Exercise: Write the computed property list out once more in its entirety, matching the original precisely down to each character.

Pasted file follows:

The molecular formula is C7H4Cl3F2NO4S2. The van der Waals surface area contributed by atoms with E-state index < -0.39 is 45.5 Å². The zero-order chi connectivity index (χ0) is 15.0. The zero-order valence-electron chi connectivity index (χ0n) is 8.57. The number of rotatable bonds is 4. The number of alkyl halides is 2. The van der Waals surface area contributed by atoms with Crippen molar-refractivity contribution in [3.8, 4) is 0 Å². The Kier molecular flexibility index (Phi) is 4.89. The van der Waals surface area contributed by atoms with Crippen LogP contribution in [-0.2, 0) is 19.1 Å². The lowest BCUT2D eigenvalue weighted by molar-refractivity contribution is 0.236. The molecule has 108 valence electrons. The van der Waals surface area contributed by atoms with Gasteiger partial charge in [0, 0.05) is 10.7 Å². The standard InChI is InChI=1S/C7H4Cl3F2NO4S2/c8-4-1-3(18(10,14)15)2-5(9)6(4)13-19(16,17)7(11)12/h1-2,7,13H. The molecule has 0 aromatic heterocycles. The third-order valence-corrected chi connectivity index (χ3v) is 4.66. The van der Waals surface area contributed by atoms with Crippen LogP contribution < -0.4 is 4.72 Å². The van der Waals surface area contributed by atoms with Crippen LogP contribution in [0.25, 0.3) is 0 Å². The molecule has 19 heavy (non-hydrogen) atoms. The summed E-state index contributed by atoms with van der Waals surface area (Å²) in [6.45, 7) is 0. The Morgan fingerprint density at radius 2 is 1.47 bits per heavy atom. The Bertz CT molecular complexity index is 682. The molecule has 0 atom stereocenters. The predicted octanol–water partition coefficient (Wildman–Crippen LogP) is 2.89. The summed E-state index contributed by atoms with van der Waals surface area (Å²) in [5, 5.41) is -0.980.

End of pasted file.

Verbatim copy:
The molecular formula is C7H4Cl3F2NO4S2. The van der Waals surface area contributed by atoms with E-state index < -0.39 is 45.5 Å². The zero-order chi connectivity index (χ0) is 15.0. The zero-order valence-electron chi connectivity index (χ0n) is 8.57. The number of rotatable bonds is 4. The number of alkyl halides is 2. The van der Waals surface area contributed by atoms with Crippen molar-refractivity contribution in [3.8, 4) is 0 Å². The Kier molecular flexibility index (Phi) is 4.89. The van der Waals surface area contributed by atoms with Crippen LogP contribution in [-0.2, 0) is 19.1 Å². The lowest BCUT2D eigenvalue weighted by molar-refractivity contribution is 0.236. The molecule has 108 valence electrons. The van der Waals surface area contributed by atoms with Gasteiger partial charge in [0, 0.05) is 10.7 Å². The standard InChI is InChI=1S/C7H4Cl3F2NO4S2/c8-4-1-3(18(10,14)15)2-5(9)6(4)13-19(16,17)7(11)12/h1-2,7,13H. The molecule has 0 aromatic heterocycles. The third-order valence-corrected chi connectivity index (χ3v) is 4.66. The van der Waals surface area contributed by atoms with Crippen LogP contribution < -0.4 is 4.72 Å². The van der Waals surface area contributed by atoms with Crippen LogP contribution in [0.25, 0.3) is 0 Å². The molecule has 19 heavy (non-hydrogen) atoms. The summed E-state index contributed by atoms with van der Waals surface area (Å²) in [6.45, 7) is 0. The Morgan fingerprint density at radius 2 is 1.47 bits per heavy atom. The Bertz CT molecular complexity index is 682. The molecule has 0 atom stereocenters. The predicted octanol–water partition coefficient (Wildman–Crippen LogP) is 2.89. The summed E-state index contributed by atoms with van der Waals surface area (Å²) in [5, 5.41) is -0.980.